This is an archived article and the information in the article may be outdated. Please look at the time stamp on the story to see when it was last updated.

ST. LOUIS — The St. Louis area is surrounded by four toxic waste pits that hold coal ash. From arsenic to mercury, the pits contain poisons near our rivers.

Environmental groups say Ameren’s records show their pollutants are exceeding safe levels. Ameren, on the other hand, says they are not polluting our water supply and that their families live in the same communities, so they also want safe drinking water.

The pits hold the toxic waste left over after burning coal. All of them are next to main water sources, like the Sioux plant which is near where the Mississippi and Missouri rivers meet.

Patricia Schuba, president of the non-profit Labadie Environmental Organization, contends Ameren is not doing enough to protect us from contaminants.

“Coal-fired power plants depend on a lot of water to be operational,” said Schuba. “So, historically they’ve been built on our rivers and streams.”

Schuba said the contaminants are underground and can come in contact with groundwater.

“It’s like taking a teabag and putting it in water,” said Schuba. “It’s steeping in water, in the tea, then ends with toxins in it that are water-soluble sitting in the water for decades. That is eventually going to move off-site.”

Washington University Environmental Engineer Peter Goode says we’ve only recently seen more extensive water testing after the 2008 Kingston, Tennessee, disaster. A power plant dike ruptured, pouring billions of gallons of toxic coal ash into the Emory River.

“The EPA kind of woke up to the hazards it was posing, and they proposed the first-ever coal ash regulations, and those were adopted in 2015,” said Goode. “So, while coal ash has been contaminating groundwater for many decades, the EPA just kind of got on it in the last decade recognizing the threat that it really posed.”

Goode tracks water tests. He said Boron contamination is now 20 to 30 times the state groundwater standards, and Arsenic contamination is “the highest we’ve seen and 25 times the federal drinking water standard.”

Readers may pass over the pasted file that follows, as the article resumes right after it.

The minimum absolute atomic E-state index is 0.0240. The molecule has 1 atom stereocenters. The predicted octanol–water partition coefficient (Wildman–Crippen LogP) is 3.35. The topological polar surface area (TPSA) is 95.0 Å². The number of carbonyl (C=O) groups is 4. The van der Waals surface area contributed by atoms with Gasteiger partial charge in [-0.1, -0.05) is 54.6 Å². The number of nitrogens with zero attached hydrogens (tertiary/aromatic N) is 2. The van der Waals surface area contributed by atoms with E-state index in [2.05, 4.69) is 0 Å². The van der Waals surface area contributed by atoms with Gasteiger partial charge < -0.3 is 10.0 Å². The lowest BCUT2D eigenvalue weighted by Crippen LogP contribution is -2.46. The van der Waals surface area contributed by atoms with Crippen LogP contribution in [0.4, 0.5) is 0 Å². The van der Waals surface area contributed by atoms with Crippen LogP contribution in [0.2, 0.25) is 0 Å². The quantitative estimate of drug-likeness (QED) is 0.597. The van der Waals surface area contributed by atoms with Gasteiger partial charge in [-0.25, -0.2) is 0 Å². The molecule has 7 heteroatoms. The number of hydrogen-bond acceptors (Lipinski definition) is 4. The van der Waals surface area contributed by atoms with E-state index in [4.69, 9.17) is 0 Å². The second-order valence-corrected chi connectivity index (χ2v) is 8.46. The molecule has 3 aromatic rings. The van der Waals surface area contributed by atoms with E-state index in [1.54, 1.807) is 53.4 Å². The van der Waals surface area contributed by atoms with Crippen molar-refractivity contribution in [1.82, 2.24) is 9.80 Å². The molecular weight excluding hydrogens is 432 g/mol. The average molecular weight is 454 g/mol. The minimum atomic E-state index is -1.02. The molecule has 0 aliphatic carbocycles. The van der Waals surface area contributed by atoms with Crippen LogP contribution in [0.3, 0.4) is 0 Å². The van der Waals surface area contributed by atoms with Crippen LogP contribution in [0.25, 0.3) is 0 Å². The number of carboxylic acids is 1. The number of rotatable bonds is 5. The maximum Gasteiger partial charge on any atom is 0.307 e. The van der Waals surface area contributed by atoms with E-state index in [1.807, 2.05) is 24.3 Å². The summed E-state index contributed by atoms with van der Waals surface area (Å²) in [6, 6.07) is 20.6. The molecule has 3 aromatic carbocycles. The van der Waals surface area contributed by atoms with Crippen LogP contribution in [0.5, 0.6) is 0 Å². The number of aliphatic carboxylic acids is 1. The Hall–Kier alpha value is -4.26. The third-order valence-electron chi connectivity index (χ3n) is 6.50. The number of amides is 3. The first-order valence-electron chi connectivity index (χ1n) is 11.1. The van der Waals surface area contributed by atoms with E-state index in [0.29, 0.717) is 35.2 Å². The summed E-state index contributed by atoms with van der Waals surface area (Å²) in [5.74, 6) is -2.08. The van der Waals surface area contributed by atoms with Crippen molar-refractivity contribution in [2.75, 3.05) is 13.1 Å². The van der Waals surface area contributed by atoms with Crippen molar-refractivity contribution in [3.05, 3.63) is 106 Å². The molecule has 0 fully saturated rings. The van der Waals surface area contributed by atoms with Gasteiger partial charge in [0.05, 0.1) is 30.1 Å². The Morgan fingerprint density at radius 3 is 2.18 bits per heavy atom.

Ameren says the contaminants are not reaching our water supply. The company also responded to the teabag analogy with a PowerPoint slide that shows coal ash pits above groundwater. It’s from a 2019 study that found 99% of the groundwater flows under the coal ash pits.

“Right now, we’re standing on the old ash basin at our Rush Island Energy Center,” said Craig Giesmann, the senior manager for environmental services at Ameren. “What you’re seeing right now is the ash is below us, it’s in a real concrete-like manner. It’s in a concrete state. On top of it is a high-density polyethylene liner. On top of that is what many people commonly refer to as astroturf.”

Giesmann said Ameren has conducted several studies, which indicate the water is safe.

“We’ve had independent experts look at the water bodies on the river, on the creeks and rivers,” said Giesmann. “We live and work in these communities, our children go to school in these communities, and we’ve made a commitment to be environmental stewards.”

Ameren is building a new water treatment center, which is now under construction on the edge of the ash pit.

“It’s industry-leading,” said Giesmann. “We’re unaware of any other facility that is treating groundwater in this manner again, we’ve got upwards of 99% removal of any trace metals.”

Environmental groups say the best solution is to dig up coal ash pits and put the waste in new landfills with protective liners. Ameren says that’s not practical, and not necessary.